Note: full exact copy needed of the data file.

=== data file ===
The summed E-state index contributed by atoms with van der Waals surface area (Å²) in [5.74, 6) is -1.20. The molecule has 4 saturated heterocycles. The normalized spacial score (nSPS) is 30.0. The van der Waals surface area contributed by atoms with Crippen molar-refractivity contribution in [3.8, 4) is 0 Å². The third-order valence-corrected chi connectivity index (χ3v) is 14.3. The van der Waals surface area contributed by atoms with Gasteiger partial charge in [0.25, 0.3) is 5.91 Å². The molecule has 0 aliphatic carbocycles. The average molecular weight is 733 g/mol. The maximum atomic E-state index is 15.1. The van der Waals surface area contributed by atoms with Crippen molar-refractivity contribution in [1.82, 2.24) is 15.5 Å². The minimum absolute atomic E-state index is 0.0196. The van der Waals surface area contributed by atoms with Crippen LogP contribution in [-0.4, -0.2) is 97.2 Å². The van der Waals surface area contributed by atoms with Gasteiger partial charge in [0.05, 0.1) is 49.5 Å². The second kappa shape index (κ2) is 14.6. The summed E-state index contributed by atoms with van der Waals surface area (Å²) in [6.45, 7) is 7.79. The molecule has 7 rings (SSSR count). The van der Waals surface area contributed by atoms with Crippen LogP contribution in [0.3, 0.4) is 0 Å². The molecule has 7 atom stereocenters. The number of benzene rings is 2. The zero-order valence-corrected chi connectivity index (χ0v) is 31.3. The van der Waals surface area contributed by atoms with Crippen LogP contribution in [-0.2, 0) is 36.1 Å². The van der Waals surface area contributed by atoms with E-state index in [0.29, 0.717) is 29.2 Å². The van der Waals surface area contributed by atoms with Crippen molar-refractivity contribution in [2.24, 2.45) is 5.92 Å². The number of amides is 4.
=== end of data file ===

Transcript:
The summed E-state index contributed by atoms with van der Waals surface area (Å²) in [5.74, 6) is -1.20. The molecule has 4 saturated heterocycles. The normalized spacial score (nSPS) is 30.0. The van der Waals surface area contributed by atoms with Crippen molar-refractivity contribution in [3.8, 4) is 0 Å². The third-order valence-corrected chi connectivity index (χ3v) is 14.3. The van der Waals surface area contributed by atoms with Gasteiger partial charge in [0.25, 0.3) is 5.91 Å². The molecule has 0 aliphatic carbocycles. The average molecular weight is 733 g/mol. The maximum atomic E-state index is 15.1. The van der Waals surface area contributed by atoms with Crippen molar-refractivity contribution in [1.82, 2.24) is 15.5 Å². The minimum absolute atomic E-state index is 0.0196. The van der Waals surface area contributed by atoms with Crippen LogP contribution in [-0.4, -0.2) is 97.2 Å². The van der Waals surface area contributed by atoms with Gasteiger partial charge in [0.05, 0.1) is 49.5 Å². The second kappa shape index (κ2) is 14.6. The summed E-state index contributed by atoms with van der Waals surface area (Å²) in [6.45, 7) is 7.79. The molecule has 7 rings (SSSR count). The van der Waals surface area contributed by atoms with Crippen LogP contribution in [0.3, 0.4) is 0 Å². The molecule has 7 atom stereocenters. The number of benzene rings is 2. The zero-order valence-corrected chi connectivity index (χ0v) is 31.3. The van der Waals surface area contributed by atoms with Crippen LogP contribution in [-0.2, 0) is 36.1 Å². The van der Waals surface area contributed by atoms with E-state index in [0.29, 0.717) is 29.2 Å². The van der Waals surface area contributed by atoms with Crippen molar-refractivity contribution in [2.24, 2.45) is 5.92 Å². The number of amides is 4.